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269 Australian Delegation, United Nations, to Department of External Affairs

Cablegram UN871 NEW YORK, 1 December 1946, 10.16 p.m.


Assembly 309.

1. Australia presented revised resolution on Veto [1] to a special
meeting of the first Committee this afternoon and attempted to
bring it to a vote. Although we had reason to expect the support
for all except the second paragraph of our resolution from United
Kingdom, United States, France and China, and were certain of
support from a majority of the Committee we failed to obtain vote
and meeting referred all resolutions to subcommittee for further

2. The main reasons for this outcome were
(a) Action of the Soviet in presenting the resolution contained in
our immediately following telegram. [2]

(b) The conciliatory attitude of other permanent members who
professed to see some similar conciliation on Soviet proposal and
whose attitude on this and all other matters is of course subject
to proceedings in Foreign Ministers' meetings which we understand
are reaching critical stage.

(c) The manipulation by Manuilsky as Chairman who quickly picked
up a suggestion by Denmark and Poland for reference to sub-
committee and managed to put it before the meeting at the time of
expected adjournment when members were becoming restless through
working on Sunday.

3. Purpose of sub-committee which consists of five permanent
members, Australia, Peru, Cuba, Philippines, Argentina, Poland,
Denmark, India and Venezuela is supposed to be to reconcile
various texts regardless of fact which we pointed out to meeting
that Cuban, Australia[n] and Soviet resolutions all deal with
different subjects. In debate regarding sub-committee however,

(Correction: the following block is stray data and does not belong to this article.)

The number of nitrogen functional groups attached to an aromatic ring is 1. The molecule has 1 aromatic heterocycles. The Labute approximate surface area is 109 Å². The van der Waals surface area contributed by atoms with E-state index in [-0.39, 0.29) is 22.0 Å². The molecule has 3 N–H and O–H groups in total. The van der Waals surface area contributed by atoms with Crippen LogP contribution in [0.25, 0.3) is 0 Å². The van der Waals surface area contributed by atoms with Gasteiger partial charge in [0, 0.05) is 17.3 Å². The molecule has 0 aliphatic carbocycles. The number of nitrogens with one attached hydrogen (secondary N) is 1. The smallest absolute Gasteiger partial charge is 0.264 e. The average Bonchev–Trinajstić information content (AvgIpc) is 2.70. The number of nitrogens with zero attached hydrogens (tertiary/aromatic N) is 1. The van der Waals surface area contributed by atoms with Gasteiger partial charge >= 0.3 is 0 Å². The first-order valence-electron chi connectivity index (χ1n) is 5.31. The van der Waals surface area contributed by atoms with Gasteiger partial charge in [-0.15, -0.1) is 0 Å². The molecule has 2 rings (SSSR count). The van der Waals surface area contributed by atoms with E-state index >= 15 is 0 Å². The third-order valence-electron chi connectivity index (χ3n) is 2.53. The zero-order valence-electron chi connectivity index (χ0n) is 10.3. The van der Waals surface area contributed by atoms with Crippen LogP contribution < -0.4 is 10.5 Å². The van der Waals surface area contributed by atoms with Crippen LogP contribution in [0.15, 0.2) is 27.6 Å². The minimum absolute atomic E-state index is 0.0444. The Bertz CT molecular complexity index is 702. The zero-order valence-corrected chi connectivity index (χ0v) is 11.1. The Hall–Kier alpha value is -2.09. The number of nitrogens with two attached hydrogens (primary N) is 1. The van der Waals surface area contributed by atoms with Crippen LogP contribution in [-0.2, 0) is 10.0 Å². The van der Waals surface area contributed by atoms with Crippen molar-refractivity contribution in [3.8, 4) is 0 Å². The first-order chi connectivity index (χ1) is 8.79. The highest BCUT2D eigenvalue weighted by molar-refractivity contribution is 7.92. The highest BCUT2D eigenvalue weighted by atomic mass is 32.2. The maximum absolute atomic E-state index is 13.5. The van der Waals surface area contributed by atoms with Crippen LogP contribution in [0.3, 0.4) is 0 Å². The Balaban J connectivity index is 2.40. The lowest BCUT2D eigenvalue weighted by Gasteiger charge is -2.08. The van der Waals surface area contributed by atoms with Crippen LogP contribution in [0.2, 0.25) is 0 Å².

chief reference was made to reconciling Soviet and Australian
resolutions. While Soviet text was aptly described by Philippines
as sonorous and empty, it is thought by some members to show
willingness to reach common ground. Australia expressed opinion
that while Australian resolution dealt with the particular problem
and applied concrete views expressed during work of Committee,
Soviet resolution was generally unrelated to Article 27. If it had
been moved on the item dealing with the annual report of the
Security Council, we ourselves would have had little difficulty in
supporting it, but it was not in any way a proposal for amendment
of our resolution.

4. During preceding debate United Kingdom reported failure of
attempts by great powers to work out a code of conduct among
themselves and after reciting United Kingdom detailed proposals on
application of Veto announced that United Kingdom would in future
follow them itself.

5. Vyshinsky made a long speech criticising United Kingdom
proposals and asserting that only point that needed agreement was
that five powers should maintain unanimity.

6. The United States spoke along very similar lines to Australia
in insisting that methods of peaceful settlement in chapter six
were intended to be carried out and that the Council should not be
prevented by a single power from carrying them out. Connally
announced support of Australian proposal except for second

7. France spoke in favour of our general approach but China after
describing our proposal as moderate and reasonable immediately
swung into support of proposal for sub-committee which had just
been made by Denmark.

8. Following China's lead majority of Committee took the same
view, resolution in favour of appointment of sub-committee being
adopted by thirty-three votes to eight. We will not try to
maintain our text in sub-committee, membership of which is
weighted against us.

1 See Document 253.

2 The Soviet draft resolution spoke of the necessity for the
Security Council to 'take into account the experience of its work
during the preceding period with a view to secure conditions which
would be as favourable as possible to the adoption of agreed
decisions', but stressed that the United Nations, while working to
extend international co-operation, should avoid 'excessive
regimentation and formalism in the activity of their bodies'.

[AA:A1838/2, 852/10/5, i]
Last Updated: 11 September 2013
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